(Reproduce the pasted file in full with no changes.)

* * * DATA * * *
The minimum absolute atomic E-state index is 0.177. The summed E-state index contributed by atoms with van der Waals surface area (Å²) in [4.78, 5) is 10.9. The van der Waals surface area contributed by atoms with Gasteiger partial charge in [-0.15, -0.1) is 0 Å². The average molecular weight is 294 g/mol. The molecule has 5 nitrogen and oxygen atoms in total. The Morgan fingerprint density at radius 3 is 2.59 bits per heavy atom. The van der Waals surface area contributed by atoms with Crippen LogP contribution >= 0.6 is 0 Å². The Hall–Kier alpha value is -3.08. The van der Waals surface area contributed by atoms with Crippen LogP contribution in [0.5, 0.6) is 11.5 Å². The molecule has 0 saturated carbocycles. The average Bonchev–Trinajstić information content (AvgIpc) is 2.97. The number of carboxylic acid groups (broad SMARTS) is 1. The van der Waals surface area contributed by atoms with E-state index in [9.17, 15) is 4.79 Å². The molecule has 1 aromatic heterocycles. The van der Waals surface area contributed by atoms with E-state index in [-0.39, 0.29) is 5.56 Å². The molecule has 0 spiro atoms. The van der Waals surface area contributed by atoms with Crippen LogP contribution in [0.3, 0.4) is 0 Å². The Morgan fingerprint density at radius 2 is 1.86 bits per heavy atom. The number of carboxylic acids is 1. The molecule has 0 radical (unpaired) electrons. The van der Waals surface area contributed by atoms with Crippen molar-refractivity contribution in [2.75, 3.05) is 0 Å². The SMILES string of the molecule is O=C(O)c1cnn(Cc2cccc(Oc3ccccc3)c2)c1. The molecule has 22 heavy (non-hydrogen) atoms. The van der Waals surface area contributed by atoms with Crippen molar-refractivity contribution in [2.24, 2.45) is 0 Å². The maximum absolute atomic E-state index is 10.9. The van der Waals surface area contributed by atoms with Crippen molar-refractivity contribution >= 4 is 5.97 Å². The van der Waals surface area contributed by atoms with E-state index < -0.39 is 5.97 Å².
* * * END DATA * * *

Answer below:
The minimum absolute atomic E-state index is 0.177. The summed E-state index contributed by atoms with van der Waals surface area (Å²) in [4.78, 5) is 10.9. The van der Waals surface area contributed by atoms with Gasteiger partial charge in [-0.15, -0.1) is 0 Å². The average molecular weight is 294 g/mol. The molecule has 5 nitrogen and oxygen atoms in total. The Morgan fingerprint density at radius 3 is 2.59 bits per heavy atom. The van der Waals surface area contributed by atoms with Crippen LogP contribution >= 0.6 is 0 Å². The Hall–Kier alpha value is -3.08. The van der Waals surface area contributed by atoms with Crippen LogP contribution in [0.5, 0.6) is 11.5 Å². The molecule has 0 saturated carbocycles. The average Bonchev–Trinajstić information content (AvgIpc) is 2.97. The number of carboxylic acid groups (broad SMARTS) is 1. The van der Waals surface area contributed by atoms with E-state index in [9.17, 15) is 4.79 Å². The molecule has 1 aromatic heterocycles. The van der Waals surface area contributed by atoms with E-state index in [-0.39, 0.29) is 5.56 Å². The molecule has 0 spiro atoms. The van der Waals surface area contributed by atoms with Crippen LogP contribution in [0.3, 0.4) is 0 Å². The Morgan fingerprint density at radius 2 is 1.86 bits per heavy atom. The number of carboxylic acids is 1. The molecule has 0 radical (unpaired) electrons. The van der Waals surface area contributed by atoms with Crippen molar-refractivity contribution in [2.75, 3.05) is 0 Å². The SMILES string of the molecule is O=C(O)c1cnn(Cc2cccc(Oc3ccccc3)c2)c1. The molecule has 22 heavy (non-hydrogen) atoms. The van der Waals surface area contributed by atoms with Crippen molar-refractivity contribution in [2.24, 2.45) is 0 Å². The maximum absolute atomic E-state index is 10.9. The van der Waals surface area contributed by atoms with Crippen molar-refractivity contribution >= 4 is 5.97 Å². The van der Waals surface area contributed by atoms with E-state index < -0.39 is 5.97 Å².